Review: Oppo's Reno4 is brilliance on a budget

Newshub's critical review of the Oppo Reno4 5G.
The Oppo Reno4 5G. Photo credit: Newshub.

Oppo's latest entry into the mid-range smartphone market, the Reno4 5G, comes with a reasonable price and hits well above its weight in many ways. 

But of course, its relative cheapness means you're not getting everything you would with a pricier phone.

Does what it's lacking really matter?

I've been using one of the devices for the last few weeks and here are my thoughts.

The good

The Reno4 boasts the specs, camera and build quality of a much more expensive phone, along with a price tag of around $1000 in New Zealand - much less than many of its competitors. 

My first impressions were wholly positive. I like the shape and feel of the Reno4, and the pearlescent blue sheen of the plastic rear really is eye-catching. Oppo has also partnered with a number of local artists for customised cases, something I thought was a nice touch. 

The display is about as regular as they come: a 6.5 inch OLED screen (modest by today's standards) wraps around twin selfie cameras and a very slight bezel, making the Reno4 84 percent screen. 

You'll be getting Oppo's custom Android platform, ColorOS 7.2 with the Reno4, which is possibly their best OS to date. Clean, sleek and lacking any of the frustrating bloatware that bogs down other phones, a pleasant user experience awaits new or returning Android users. 

For the nerds out there, the Reno4 is powered by a Snapdragon 765G chip, with 8GB of RAM and an Adreno 618 GPU. Honestly, this is pretty good for a middle-of-the-pack smartphone. 

With that being said, even cheaper phones these days are pretty beefy, and will typically run as many apps as you like with little to no issues. I found myself listening to Spotify, playing PlayerUnknown's Battlegrounds ​and sending messages simultaneously without any problems; but again, this is now the standard for modern smartphones. 

2020 Oppo Reno4 5G.
The Reno4's camera lenses. Photo credit: Oppo

The Reno4's camera functions are comfortable, if a little underwhelming compared to its big brother, the Find X2 Pro.

A quad-lens setup adorns the back of the Reno4, including a wide lens, ultrawide lens, and two macro and depth lenses. For the price tag, you can expect crisp, clear photos with a good colour balance.

The Reno4 also shoots video in 4K at 30 frames-per-second, which will come as a delight to Apple fans who don't want to pay an Apple price. 

Finally, the pièce de résistance: ​5G compatibility. ​The Reno4 is currently the cheapest 5G phone on the market.

But, cruelly, we don't have 5G in Hamilton yet. City of the Future? Yeah, right. 

So what's not to like about the Reno4? Surely with its adequate camera, stunning looks and good performance, it's a win on all fronts? 

Not quite.

The bad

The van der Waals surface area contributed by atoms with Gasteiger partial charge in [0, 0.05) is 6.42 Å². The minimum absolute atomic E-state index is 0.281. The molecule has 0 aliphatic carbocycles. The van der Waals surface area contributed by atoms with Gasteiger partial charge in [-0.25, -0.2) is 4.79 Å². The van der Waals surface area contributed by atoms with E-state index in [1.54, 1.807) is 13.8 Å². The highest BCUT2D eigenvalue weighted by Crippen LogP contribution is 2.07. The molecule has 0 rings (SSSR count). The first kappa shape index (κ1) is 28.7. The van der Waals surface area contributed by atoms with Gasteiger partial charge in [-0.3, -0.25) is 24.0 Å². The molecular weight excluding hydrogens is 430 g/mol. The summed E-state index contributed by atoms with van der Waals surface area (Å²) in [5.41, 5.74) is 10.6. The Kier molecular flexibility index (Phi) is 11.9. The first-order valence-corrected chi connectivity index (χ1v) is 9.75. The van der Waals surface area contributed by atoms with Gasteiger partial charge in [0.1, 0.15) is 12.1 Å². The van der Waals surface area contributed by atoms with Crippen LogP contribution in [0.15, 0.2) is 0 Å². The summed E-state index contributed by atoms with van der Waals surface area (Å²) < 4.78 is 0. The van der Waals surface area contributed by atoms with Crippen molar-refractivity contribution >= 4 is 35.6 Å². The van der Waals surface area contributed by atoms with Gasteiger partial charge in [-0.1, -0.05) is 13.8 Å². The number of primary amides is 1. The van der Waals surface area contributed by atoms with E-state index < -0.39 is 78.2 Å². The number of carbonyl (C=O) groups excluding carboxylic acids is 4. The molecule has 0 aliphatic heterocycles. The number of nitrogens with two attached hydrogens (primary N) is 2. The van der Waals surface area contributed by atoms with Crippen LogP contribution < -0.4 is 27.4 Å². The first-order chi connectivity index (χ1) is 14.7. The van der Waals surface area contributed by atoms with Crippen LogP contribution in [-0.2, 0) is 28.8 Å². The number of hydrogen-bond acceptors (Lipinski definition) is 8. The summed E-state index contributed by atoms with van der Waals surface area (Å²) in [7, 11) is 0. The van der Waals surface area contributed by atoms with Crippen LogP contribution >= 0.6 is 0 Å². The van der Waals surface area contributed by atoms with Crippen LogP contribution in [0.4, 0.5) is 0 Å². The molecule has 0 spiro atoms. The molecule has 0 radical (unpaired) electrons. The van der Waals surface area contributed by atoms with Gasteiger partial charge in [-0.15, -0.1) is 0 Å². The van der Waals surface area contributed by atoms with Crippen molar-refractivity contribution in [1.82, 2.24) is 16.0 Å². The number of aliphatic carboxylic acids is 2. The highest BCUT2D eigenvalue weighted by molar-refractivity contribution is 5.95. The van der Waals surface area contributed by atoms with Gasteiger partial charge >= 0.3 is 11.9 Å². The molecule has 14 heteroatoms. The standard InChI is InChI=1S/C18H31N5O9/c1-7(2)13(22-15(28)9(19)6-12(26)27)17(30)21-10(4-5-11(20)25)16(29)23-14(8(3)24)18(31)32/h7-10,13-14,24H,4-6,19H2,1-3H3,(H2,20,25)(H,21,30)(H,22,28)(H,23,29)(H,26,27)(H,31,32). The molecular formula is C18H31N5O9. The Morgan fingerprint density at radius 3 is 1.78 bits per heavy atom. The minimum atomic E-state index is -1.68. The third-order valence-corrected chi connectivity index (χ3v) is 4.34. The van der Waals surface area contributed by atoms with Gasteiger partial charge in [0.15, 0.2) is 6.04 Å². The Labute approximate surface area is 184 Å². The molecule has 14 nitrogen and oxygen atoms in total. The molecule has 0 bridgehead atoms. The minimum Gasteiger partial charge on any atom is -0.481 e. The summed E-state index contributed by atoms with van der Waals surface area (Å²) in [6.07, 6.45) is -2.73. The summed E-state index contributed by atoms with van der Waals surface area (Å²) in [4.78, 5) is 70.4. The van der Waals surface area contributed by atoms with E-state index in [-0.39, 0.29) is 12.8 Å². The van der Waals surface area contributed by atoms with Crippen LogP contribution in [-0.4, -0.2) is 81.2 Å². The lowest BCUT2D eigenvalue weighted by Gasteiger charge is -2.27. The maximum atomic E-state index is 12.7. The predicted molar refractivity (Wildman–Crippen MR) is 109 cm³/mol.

The Reno4 isn't perfect and one area it's lacking in is night photography.

With the launch of the Reno4, Oppo was excited to present their Laser Detection Auto Focus hardware, which it says brings light and vibrancy to low-light photos. But I'm less than convinced by the new tech. 

I took the Reno4 out for a night out of photography and pitted it against the similarly priced Samsung Galaxy S20 FE in a fight for the best night photo. 

The Samsung beat the Reno4, hands-down. 

In certain situations, the Reno4 excelled. Colours render more faithfully and contrast better against each other. But with sources of light, or patches of dark colours, the Reno4 overexposes the image, making photos seem cloudy.

Night photo taken with an Oppo Reno4 5G.
Photo taken with an Oppo Reno4. Photo credit: Newshub.
Night photo taken with a Samsung Galaxy S20 FE.
Photo taken with a Samsung Galaxy S20 FE. Photo credit: Newshub.

So what else is wrong? 

The Reno4 is sorely restricted in storage, a problem I wouldn't expect from a midrange smartphone. Maxing out at 128GB and with no option for expandable memory, free space disappears quicker than my hopes of getting on the property ladder. 

In just a few weeks, I've easily chewed through 30GB of space: a quarter of what the phone will hold. 

The Reno4 also lacks a headphone jack, something I'm getting really sick of complaining about these days. If phone brands keep phasing out the humble headphone jack, how will I listen to music in my car? 

The verdict

The Oppo Reno4 is a great device I'd definitely recommend.

With the direction consumer technology is going and as smartphone prices skyrocket, finding a mid-range smartphone that will go the distance is becoming more and more difficult. 

The Reno4 offers great value for money and aside from a few shortcomings - like the poor storage and underwhelming night photography - it skirts the line between budget and premium very well. 

Don't want to throw the price of a small car at your next smartphone? Then this could be the one for you. 


Oppo supplied Oskar with a Reno4 for this review.